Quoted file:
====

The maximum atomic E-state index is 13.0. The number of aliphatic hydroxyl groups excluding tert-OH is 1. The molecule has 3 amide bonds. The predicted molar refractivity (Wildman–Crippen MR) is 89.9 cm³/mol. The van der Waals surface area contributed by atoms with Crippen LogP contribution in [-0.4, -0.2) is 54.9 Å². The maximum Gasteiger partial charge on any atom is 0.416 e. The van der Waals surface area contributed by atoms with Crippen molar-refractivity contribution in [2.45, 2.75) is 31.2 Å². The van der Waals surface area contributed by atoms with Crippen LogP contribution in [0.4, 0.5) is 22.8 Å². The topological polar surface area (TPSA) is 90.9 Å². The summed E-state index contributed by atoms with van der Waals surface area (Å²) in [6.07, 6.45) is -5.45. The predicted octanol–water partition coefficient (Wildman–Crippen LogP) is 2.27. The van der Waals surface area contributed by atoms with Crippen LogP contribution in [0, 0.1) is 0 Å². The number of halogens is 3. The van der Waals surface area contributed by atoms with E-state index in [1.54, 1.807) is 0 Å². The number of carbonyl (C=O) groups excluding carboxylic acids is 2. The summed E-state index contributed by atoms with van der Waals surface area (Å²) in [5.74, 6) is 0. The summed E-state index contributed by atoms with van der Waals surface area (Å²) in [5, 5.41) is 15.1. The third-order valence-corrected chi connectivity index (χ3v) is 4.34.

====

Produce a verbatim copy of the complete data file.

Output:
The maximum atomic E-state index is 13.0. The number of aliphatic hydroxyl groups excluding tert-OH is 1. The molecule has 3 amide bonds. The predicted molar refractivity (Wildman–Crippen MR) is 89.9 cm³/mol. The van der Waals surface area contributed by atoms with Crippen LogP contribution in [-0.4, -0.2) is 54.9 Å². The maximum Gasteiger partial charge on any atom is 0.416 e. The van der Waals surface area contributed by atoms with Crippen molar-refractivity contribution in [2.45, 2.75) is 31.2 Å². The van der Waals surface area contributed by atoms with Crippen LogP contribution in [0.4, 0.5) is 22.8 Å². The topological polar surface area (TPSA) is 90.9 Å². The summed E-state index contributed by atoms with van der Waals surface area (Å²) in [6.07, 6.45) is -5.45. The predicted octanol–water partition coefficient (Wildman–Crippen LogP) is 2.27. The van der Waals surface area contributed by atoms with Crippen LogP contribution in [0, 0.1) is 0 Å². The number of halogens is 3. The van der Waals surface area contributed by atoms with E-state index in [1.54, 1.807) is 0 Å². The number of carbonyl (C=O) groups excluding carboxylic acids is 2. The summed E-state index contributed by atoms with van der Waals surface area (Å²) in [5.74, 6) is 0. The summed E-state index contributed by atoms with van der Waals surface area (Å²) in [5, 5.41) is 15.1. The third-order valence-corrected chi connectivity index (χ3v) is 4.34.